ESPE Abstracts (2016) 86 P-P2-935

Hyperthyroidism in an Infant of a Mother with Autoimmune Hypothyroidism with Positive TSH Receptor Antibodies

Kriti Joshia,b & Margaret Zacharina,b


aRoyal Children’s Hospital, Melbourne, Victoria, Australia; bMurdoch Children’s Research Institute, Melbourne, Victoria, Australia


Background: Neonatal hyperthyroidism is a rare condition seen in infants born to mothers with Graves disease, with transplacental transfer of TSH receptor antibodies (TRAb) to the baby. Some patients have been shown to swing from hypothyroidism to hyperthyroidism as TSH receptor blocking and stimulating antibodies may coexist.

Objective and hypotheses: To describe a rare clinical event of a neonate with severe Graves hyperthyroidism, born to a mother with autoimmune hypothyroidism

Method: A baby boy born preterm at 35 weeks gestation had significant irritability, tachycardia and a suspicion of proptosis 36 hours after birth. The mother was known to have autoimmune hypothyroidism, diagnosed at age ten and was taking levo-thyroxine replacement with normal thyroid function throughout this pregnancy. She had never been thyrotoxic. She also had pernicious anaemia and extensive vitiligo. Her sister and grandmother have Hashimoto’s thyroiditis. Her mother has Graves disease. The mother therefore was tested for TRab.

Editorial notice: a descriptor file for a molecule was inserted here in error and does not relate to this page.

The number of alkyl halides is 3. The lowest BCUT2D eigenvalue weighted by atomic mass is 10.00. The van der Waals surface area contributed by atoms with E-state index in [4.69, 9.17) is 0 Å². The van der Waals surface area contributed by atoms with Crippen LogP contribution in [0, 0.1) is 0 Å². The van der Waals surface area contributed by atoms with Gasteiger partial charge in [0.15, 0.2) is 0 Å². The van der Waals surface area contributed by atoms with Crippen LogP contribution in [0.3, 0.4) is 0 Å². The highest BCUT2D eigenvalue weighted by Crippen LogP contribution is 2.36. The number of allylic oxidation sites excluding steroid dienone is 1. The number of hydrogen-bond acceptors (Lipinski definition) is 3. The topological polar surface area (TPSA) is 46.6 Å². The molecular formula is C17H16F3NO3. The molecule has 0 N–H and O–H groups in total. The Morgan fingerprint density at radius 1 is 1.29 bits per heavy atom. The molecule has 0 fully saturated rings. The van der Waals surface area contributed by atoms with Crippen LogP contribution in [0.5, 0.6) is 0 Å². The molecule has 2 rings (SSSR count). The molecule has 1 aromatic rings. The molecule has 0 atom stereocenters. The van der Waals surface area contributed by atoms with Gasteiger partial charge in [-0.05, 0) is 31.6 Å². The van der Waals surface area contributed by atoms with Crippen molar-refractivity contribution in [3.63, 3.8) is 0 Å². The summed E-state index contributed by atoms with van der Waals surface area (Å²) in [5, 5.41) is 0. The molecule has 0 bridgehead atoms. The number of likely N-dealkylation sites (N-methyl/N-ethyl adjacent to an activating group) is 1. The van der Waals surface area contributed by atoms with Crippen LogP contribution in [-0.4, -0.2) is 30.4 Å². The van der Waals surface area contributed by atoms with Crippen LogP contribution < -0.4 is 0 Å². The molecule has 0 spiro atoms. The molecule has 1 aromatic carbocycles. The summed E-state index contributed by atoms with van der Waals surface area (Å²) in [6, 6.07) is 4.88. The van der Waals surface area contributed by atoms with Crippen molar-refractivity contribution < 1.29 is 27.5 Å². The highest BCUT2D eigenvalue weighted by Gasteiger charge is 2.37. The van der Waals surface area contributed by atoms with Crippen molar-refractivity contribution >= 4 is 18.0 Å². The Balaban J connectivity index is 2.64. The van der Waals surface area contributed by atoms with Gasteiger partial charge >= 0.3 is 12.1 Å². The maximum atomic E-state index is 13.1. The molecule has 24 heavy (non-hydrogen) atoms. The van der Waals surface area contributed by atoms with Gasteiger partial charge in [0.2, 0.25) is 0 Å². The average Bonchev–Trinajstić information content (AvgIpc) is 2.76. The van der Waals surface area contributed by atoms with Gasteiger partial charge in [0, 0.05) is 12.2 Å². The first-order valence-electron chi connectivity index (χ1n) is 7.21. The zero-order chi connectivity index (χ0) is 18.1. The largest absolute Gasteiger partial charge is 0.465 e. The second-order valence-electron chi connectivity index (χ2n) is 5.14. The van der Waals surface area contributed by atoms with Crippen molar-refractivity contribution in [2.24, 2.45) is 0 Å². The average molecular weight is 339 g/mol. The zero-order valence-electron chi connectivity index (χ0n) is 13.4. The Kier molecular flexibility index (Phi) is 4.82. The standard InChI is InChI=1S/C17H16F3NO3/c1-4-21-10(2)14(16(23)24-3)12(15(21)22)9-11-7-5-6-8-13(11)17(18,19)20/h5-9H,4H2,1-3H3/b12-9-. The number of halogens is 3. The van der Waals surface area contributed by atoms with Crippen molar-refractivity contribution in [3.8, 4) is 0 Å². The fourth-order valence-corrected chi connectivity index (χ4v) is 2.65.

Results: The baby’s thyroid function on day 3 demonstrated gross thyrotoxicosis, TSH<0.01 mU/l (NR day 3 <10 mU/l), FT4 >77 pmol/l (20–35) and FT3 15.4 pmol/l. TRab was elevated at 18.4 IU/l (<1.8). The mother’s TRab was high at 24.7 IU/l. The baby was commenced on propranolol on day 7, with some symptomatic improvement, however thyroid hormones continued to rise. After endocrine consultation, on day 17 carbimazole (CBZ) was commenced, at 0.3 mg/kg per day. Thyroid function normalized within 10 days, CBZ was gradually tapered and medication was weaned by 7 weeks. He has remained euthyroid. His mother continues to require replacement thyroxine.

Conclusion: Rare cases of de novo development of TSH stimulating antibodies are described in patients on levothyroxine and might provide an explanation for our case. However, almost all infants reported with neonatal thyrotoxicosis were either de novo or associated with maternal history of active or treated Graves disease.1 Our findings have important implications for future follow up of this family and for management of future pregnancies.

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